The research field of image translation with the aid of learning algorithms is improving at a fast speed. For example, this earlier technique would look at a large number of animal faces and could interpolate between them, or in other words, blend one kind of dog into another breed. It could even transform dogs into cats, or even further transform cats into cheetahs. The results were very good, but it would only work on the domains it was trained on i.e. it could only translate to and from species that it took the time to learn about.

This new method offers something more than that – it can handle multiple domains, or multiple breeds, even ones that it hadn’t seen previously. It seems impossible, so let’s have a look at the results. The dog in the image will be used as content, therefore the output should have a similar pose. Its breed has to be changed, but the problem is that the AI has never seen this breed before. This is a very challenging task because we only see the head of the dog used for style (for topmost dog image in the video). So should the body of the dog also get curly hair? You only know if you know this particular dog breed, or if you are smart and can infer missing information by looking at other kinds of dogs. Look at the result, the remnants also remain there in the output results.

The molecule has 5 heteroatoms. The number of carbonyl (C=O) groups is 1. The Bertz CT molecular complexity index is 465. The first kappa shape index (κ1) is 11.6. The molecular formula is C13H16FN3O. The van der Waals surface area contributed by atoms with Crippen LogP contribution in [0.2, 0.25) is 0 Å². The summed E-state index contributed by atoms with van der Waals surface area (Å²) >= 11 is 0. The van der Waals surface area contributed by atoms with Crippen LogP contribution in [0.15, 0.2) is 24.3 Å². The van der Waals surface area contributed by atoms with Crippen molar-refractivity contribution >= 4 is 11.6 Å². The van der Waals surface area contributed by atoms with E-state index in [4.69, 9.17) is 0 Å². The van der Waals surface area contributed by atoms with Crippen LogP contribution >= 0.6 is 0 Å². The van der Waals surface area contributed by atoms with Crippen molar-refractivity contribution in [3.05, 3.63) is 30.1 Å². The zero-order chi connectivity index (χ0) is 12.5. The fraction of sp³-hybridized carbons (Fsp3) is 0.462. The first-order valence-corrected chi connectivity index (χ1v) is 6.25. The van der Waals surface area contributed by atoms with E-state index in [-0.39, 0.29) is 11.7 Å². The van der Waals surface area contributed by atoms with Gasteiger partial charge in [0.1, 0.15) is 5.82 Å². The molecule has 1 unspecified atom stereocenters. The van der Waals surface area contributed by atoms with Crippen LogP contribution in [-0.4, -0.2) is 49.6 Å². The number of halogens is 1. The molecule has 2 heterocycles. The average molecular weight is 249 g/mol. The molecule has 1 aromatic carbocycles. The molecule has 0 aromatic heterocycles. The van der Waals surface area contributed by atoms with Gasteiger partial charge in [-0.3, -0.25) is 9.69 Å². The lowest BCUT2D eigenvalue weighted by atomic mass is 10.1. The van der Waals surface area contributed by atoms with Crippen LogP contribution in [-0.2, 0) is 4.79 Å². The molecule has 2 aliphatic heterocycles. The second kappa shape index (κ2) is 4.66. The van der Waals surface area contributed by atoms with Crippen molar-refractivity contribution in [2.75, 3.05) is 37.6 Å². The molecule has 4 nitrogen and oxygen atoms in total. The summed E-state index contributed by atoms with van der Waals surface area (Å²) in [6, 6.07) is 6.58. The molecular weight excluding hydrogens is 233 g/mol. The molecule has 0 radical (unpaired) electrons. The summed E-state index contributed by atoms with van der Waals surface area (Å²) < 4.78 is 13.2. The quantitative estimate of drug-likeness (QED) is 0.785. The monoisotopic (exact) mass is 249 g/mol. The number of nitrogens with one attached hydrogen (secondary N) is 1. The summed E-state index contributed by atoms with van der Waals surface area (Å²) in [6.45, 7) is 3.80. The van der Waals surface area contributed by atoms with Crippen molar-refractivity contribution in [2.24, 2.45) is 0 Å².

[ Video 1]

However, this one is not the first technique to attempt to solve it, so let’s see how it performs against a previous method. For the older method, in its output we get two dogs, which seem to be a mix of the content and the style dog (Baseline). While the new method still seems to have some structural issues, the dog type and the pose is indeed correct, and the results appear to be significantly better.

This method, a few-shot unsupervised image-to-image translation framework leveraged example-guided episodic training and generated realistic images from unseen domains, given a few reference images. However, their framework is limited in one aspect. The few-shot translation framework frequently generates unsatisfactory translation outputs when the model is applied to objects with diverse appearances, such as animals with very different body poses. The domain invariant content that is supposed to remain unchanged disappears after translation, as shown above. The authors call this issue the content loss problem. So the authors proposed this novel network architecture to solve the content loss problem: they designed a style encoder called the content-conditioned style encoder. This content-conditioned style encoder hinders the transmission of task-irrelevant appearance information to the image translation process. In contrast to the existing style encoders, this style code is computed by conditioning on the input content image. 

Let’s see how this research in image translation moves in the future 🙂


  1. COCO-FUNIT paper:


Shubham Bindal

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